Someone correct me if I misinterpreted how it works

-
There's many versions, and many software systems (Java for example) can't use version 1 as it has not pure Java way to access the mac address. –  Pyrolistical Mar 31 '09 at 21:26
Quoted from en.wikipedia.org/wiki/UUID ;) –  0xA3 Mar 31 '09 at 21:41
Regarding Java's inability to obtain the MAC address: Not entirely true. There are work-arounds for this. You can manually set the MAC address used by the generator via a config file. You can also call out to ifconfig and parse the output. The Ruby UUID generator that I wrote uses both approaches. –  Bob Aman Apr 24 '09 at 16:23
Also, as mentioned in my answer, if you can't obtain a MAC address for a version 1 UUID, you use 6 random bytes instead, as per section 4.5 of RFC 4122. So even if you don't want to use either of the two workarounds for Java, you can still generate a valid version 1 UUID. –  Bob Aman Apr 24 '09 at 16:37
MS GUIDs are just random numbers. They don't have any MAC part anymore, because that made it possible to reverse-engineer the MAC address of the server (which turned out to be very dangerous). –  Quandary Nov 25 '10 at 12:08

I have a scheme for avoiding UUIDs. Set up a server somewhere and have it so that every time some piece of software wants a universally unique identifier, they contact that server and it hands one out. Simple!

Except that there are some real practical problems with this, even if we ignore outright malice. In particular, that server can fail or become unreachable from part of the internet. Dealing with server failure requires replication, and that's very difficult to get right (see the literature on the Paxos algorithm for why consensus building is awkward) and is pretty slow too. Moreover, if all the servers are unreachable from a particular part of the 'net, none of the clients connected to that subnet will be able to do anything because they'll all be waiting for new IDs.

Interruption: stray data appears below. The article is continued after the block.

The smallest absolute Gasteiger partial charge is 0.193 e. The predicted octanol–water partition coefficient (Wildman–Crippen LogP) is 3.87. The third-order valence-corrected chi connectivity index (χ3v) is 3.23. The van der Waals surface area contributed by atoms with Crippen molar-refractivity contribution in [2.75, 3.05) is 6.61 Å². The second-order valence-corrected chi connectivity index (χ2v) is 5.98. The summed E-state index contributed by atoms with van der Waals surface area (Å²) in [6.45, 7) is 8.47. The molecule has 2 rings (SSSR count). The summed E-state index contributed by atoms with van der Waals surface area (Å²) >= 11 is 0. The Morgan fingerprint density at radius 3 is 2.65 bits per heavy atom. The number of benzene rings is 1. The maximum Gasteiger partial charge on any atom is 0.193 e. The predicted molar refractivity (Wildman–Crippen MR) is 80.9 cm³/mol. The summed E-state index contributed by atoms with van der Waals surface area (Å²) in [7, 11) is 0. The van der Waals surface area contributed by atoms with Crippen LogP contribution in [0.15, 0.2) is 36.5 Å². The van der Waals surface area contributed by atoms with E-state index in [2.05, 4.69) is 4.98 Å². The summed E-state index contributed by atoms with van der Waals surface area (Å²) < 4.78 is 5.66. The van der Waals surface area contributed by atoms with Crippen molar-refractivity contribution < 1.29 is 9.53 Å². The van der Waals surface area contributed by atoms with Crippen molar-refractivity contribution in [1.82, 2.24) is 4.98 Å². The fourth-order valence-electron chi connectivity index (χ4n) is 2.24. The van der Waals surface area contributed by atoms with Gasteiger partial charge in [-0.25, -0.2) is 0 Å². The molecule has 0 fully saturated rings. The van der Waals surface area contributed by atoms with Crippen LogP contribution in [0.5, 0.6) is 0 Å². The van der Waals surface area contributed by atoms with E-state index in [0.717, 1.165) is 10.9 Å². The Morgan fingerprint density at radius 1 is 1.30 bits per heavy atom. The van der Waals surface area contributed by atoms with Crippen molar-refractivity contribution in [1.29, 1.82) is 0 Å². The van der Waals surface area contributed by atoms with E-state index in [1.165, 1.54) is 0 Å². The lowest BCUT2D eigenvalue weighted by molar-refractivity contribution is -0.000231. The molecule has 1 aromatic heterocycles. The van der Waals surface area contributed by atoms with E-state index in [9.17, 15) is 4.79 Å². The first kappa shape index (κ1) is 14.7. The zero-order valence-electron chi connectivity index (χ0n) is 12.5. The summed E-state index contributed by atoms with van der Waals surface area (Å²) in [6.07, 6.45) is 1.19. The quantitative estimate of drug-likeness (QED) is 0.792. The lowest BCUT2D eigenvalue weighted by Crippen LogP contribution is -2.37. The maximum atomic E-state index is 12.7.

So... use a simple probabilistic algorithm to generate them that is unlikely to fail during the lifetime of the Earth, or (fund and) build a major infrastructure that is going to be a deployment PITA and have frequent failures. I know which one I'd go for.

-
Actually, the entire point of UUIDs invention was to avoid your approach. If you research the history of UUIDs, you'll see it derives from the earliest experiments in creating sophisticated and meaningful networks of computers. They knew networks are inherently unreliable and complicated. UUIDs were answer to the question of how to coordinate data between computers when you knew they could not be in constant communication. –  Basil Bourque Dec 9 '13 at 7:19
@BasilBourque I was using sarcasm in that first paragraph, in case it wasn't obvious. –  Donal Fellows Dec 9 '13 at 9:13

At my last job, we were getting objects from third parties that were uniquely identified with UUID. I put in a UUID->long integer lookup table and used long integer as my primary keys because it was way faster that way.

-
Yea sure, third party forcing you to use UUID is another issue I don't want to get into. Assuming you have control to use UUID or not. –  Pyrolistical Mar 31 '09 at 21:10